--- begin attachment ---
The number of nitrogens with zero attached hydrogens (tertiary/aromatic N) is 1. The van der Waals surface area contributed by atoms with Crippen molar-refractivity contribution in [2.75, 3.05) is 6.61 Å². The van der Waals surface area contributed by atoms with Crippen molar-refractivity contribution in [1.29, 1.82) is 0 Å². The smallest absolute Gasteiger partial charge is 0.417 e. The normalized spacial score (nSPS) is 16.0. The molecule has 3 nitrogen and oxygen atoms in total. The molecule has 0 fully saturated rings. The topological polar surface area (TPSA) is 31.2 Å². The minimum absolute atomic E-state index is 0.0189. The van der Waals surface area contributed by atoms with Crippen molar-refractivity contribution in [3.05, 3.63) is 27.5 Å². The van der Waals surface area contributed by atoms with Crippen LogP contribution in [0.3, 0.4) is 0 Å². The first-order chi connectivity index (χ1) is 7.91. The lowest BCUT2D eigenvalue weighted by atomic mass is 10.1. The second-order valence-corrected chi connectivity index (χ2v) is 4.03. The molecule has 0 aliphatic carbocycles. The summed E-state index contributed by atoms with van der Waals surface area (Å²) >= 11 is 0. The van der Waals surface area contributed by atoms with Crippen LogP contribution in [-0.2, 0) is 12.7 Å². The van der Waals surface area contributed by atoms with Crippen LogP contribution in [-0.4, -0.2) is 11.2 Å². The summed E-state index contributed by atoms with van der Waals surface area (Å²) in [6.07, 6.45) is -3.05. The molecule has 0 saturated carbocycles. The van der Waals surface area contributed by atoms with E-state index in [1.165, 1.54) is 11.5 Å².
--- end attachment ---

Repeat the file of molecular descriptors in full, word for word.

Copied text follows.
The number of nitrogens with zero attached hydrogens (tertiary/aromatic N) is 1. The van der Waals surface area contributed by atoms with Crippen molar-refractivity contribution in [2.75, 3.05) is 6.61 Å². The van der Waals surface area contributed by atoms with Crippen molar-refractivity contribution in [1.29, 1.82) is 0 Å². The smallest absolute Gasteiger partial charge is 0.417 e. The normalized spacial score (nSPS) is 16.0. The molecule has 3 nitrogen and oxygen atoms in total. The molecule has 0 fully saturated rings. The topological polar surface area (TPSA) is 31.2 Å². The minimum absolute atomic E-state index is 0.0189. The van der Waals surface area contributed by atoms with Crippen molar-refractivity contribution in [3.05, 3.63) is 27.5 Å². The van der Waals surface area contributed by atoms with Crippen LogP contribution in [0.3, 0.4) is 0 Å². The first-order chi connectivity index (χ1) is 7.91. The lowest BCUT2D eigenvalue weighted by atomic mass is 10.1. The second-order valence-corrected chi connectivity index (χ2v) is 4.03. The molecule has 0 aliphatic carbocycles. The summed E-state index contributed by atoms with van der Waals surface area (Å²) >= 11 is 0. The van der Waals surface area contributed by atoms with Crippen LogP contribution in [-0.2, 0) is 12.7 Å². The van der Waals surface area contributed by atoms with Crippen LogP contribution in [-0.4, -0.2) is 11.2 Å². The summed E-state index contributed by atoms with van der Waals surface area (Å²) in [6.07, 6.45) is -3.05. The molecule has 0 saturated carbocycles. The van der Waals surface area contributed by atoms with E-state index in [1.165, 1.54) is 11.5 Å².